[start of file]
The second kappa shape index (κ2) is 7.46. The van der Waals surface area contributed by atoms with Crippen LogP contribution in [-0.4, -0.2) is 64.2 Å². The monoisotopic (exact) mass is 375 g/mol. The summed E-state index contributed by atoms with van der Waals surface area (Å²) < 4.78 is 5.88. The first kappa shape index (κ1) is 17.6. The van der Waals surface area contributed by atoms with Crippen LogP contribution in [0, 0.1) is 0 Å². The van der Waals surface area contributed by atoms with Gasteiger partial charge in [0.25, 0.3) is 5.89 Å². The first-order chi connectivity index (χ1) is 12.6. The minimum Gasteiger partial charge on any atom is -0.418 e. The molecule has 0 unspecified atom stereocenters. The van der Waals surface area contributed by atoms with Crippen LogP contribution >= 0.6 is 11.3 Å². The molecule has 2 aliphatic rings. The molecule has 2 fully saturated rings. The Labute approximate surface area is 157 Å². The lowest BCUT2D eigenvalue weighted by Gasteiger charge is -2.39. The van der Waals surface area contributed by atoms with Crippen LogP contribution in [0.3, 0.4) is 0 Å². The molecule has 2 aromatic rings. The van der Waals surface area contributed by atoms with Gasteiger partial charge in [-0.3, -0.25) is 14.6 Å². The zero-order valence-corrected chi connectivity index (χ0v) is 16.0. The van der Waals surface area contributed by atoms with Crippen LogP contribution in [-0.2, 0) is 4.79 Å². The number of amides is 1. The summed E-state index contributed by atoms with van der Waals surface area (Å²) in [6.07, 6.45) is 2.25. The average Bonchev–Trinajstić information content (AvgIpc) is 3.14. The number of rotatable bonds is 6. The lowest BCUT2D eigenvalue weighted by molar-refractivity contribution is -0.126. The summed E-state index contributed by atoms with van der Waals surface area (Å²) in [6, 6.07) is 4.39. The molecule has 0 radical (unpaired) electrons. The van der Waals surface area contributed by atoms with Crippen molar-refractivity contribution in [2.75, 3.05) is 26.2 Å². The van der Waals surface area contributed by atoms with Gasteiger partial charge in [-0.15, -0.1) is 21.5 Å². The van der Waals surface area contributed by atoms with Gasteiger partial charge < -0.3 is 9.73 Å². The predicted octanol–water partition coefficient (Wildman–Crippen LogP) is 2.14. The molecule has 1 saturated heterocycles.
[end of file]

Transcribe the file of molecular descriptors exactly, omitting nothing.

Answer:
The second kappa shape index (κ2) is 7.46. The van der Waals surface area contributed by atoms with Crippen LogP contribution in [-0.4, -0.2) is 64.2 Å². The monoisotopic (exact) mass is 375 g/mol. The summed E-state index contributed by atoms with van der Waals surface area (Å²) < 4.78 is 5.88. The first kappa shape index (κ1) is 17.6. The van der Waals surface area contributed by atoms with Crippen LogP contribution in [0, 0.1) is 0 Å². The van der Waals surface area contributed by atoms with Gasteiger partial charge in [0.25, 0.3) is 5.89 Å². The first-order chi connectivity index (χ1) is 12.6. The minimum Gasteiger partial charge on any atom is -0.418 e. The molecule has 0 unspecified atom stereocenters. The van der Waals surface area contributed by atoms with Crippen LogP contribution >= 0.6 is 11.3 Å². The molecule has 2 aliphatic rings. The molecule has 2 fully saturated rings. The Labute approximate surface area is 157 Å². The lowest BCUT2D eigenvalue weighted by Gasteiger charge is -2.39. The van der Waals surface area contributed by atoms with Crippen LogP contribution in [0.3, 0.4) is 0 Å². The molecule has 2 aromatic rings. The van der Waals surface area contributed by atoms with Gasteiger partial charge in [-0.3, -0.25) is 14.6 Å². The zero-order valence-corrected chi connectivity index (χ0v) is 16.0. The van der Waals surface area contributed by atoms with Crippen LogP contribution in [-0.2, 0) is 4.79 Å². The number of amides is 1. The summed E-state index contributed by atoms with van der Waals surface area (Å²) in [6.07, 6.45) is 2.25. The average Bonchev–Trinajstić information content (AvgIpc) is 3.14. The number of rotatable bonds is 6. The lowest BCUT2D eigenvalue weighted by molar-refractivity contribution is -0.126. The summed E-state index contributed by atoms with van der Waals surface area (Å²) in [6, 6.07) is 4.39. The molecule has 0 radical (unpaired) electrons. The van der Waals surface area contributed by atoms with Crippen molar-refractivity contribution in [2.75, 3.05) is 26.2 Å². The van der Waals surface area contributed by atoms with Gasteiger partial charge in [-0.15, -0.1) is 21.5 Å². The van der Waals surface area contributed by atoms with Gasteiger partial charge < -0.3 is 9.73 Å². The predicted octanol–water partition coefficient (Wildman–Crippen LogP) is 2.14. The molecule has 1 saturated heterocycles.